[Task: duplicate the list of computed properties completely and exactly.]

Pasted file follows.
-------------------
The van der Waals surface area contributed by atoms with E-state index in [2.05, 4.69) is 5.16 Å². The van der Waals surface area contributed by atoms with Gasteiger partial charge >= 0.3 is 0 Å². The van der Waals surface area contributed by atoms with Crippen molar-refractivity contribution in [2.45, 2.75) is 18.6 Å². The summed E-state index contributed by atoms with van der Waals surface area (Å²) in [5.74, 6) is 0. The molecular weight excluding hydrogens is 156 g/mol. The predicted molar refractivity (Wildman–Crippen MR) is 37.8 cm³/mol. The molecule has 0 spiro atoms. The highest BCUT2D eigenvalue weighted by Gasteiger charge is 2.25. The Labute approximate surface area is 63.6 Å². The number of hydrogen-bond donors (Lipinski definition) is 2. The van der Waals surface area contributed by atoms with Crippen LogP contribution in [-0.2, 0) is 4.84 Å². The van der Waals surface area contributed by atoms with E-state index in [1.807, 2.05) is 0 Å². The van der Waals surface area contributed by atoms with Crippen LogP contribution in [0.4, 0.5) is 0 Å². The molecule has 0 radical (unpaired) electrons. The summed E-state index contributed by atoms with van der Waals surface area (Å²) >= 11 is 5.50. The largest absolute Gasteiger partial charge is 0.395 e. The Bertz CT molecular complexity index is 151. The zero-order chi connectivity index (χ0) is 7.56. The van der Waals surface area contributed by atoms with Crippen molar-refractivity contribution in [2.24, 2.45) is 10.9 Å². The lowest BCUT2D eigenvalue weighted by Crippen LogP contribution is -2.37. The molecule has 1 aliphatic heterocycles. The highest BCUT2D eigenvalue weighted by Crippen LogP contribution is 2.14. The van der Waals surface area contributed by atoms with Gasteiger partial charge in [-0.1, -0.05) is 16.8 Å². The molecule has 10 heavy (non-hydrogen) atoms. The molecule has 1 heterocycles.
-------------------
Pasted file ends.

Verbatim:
The van der Waals surface area contributed by atoms with E-state index in [2.05, 4.69) is 5.16 Å². The van der Waals surface area contributed by atoms with Gasteiger partial charge >= 0.3 is 0 Å². The van der Waals surface area contributed by atoms with Crippen molar-refractivity contribution in [2.45, 2.75) is 18.6 Å². The summed E-state index contributed by atoms with van der Waals surface area (Å²) in [5.74, 6) is 0. The molecular weight excluding hydrogens is 156 g/mol. The predicted molar refractivity (Wildman–Crippen MR) is 37.8 cm³/mol. The molecule has 0 spiro atoms. The highest BCUT2D eigenvalue weighted by Gasteiger charge is 2.25. The Labute approximate surface area is 63.6 Å². The number of hydrogen-bond donors (Lipinski definition) is 2. The van der Waals surface area contributed by atoms with Crippen LogP contribution in [-0.2, 0) is 4.84 Å². The van der Waals surface area contributed by atoms with E-state index in [1.807, 2.05) is 0 Å². The van der Waals surface area contributed by atoms with Crippen LogP contribution in [0.4, 0.5) is 0 Å². The molecule has 0 radical (unpaired) electrons. The summed E-state index contributed by atoms with van der Waals surface area (Å²) >= 11 is 5.50. The largest absolute Gasteiger partial charge is 0.395 e. The Bertz CT molecular complexity index is 151. The zero-order chi connectivity index (χ0) is 7.56. The van der Waals surface area contributed by atoms with Crippen molar-refractivity contribution in [2.24, 2.45) is 10.9 Å². The lowest BCUT2D eigenvalue weighted by Crippen LogP contribution is -2.37. The molecule has 1 aliphatic heterocycles. The highest BCUT2D eigenvalue weighted by Crippen LogP contribution is 2.14. The van der Waals surface area contributed by atoms with Gasteiger partial charge in [-0.1, -0.05) is 16.8 Å². The molecule has 10 heavy (non-hydrogen) atoms. The molecule has 1 heterocycles.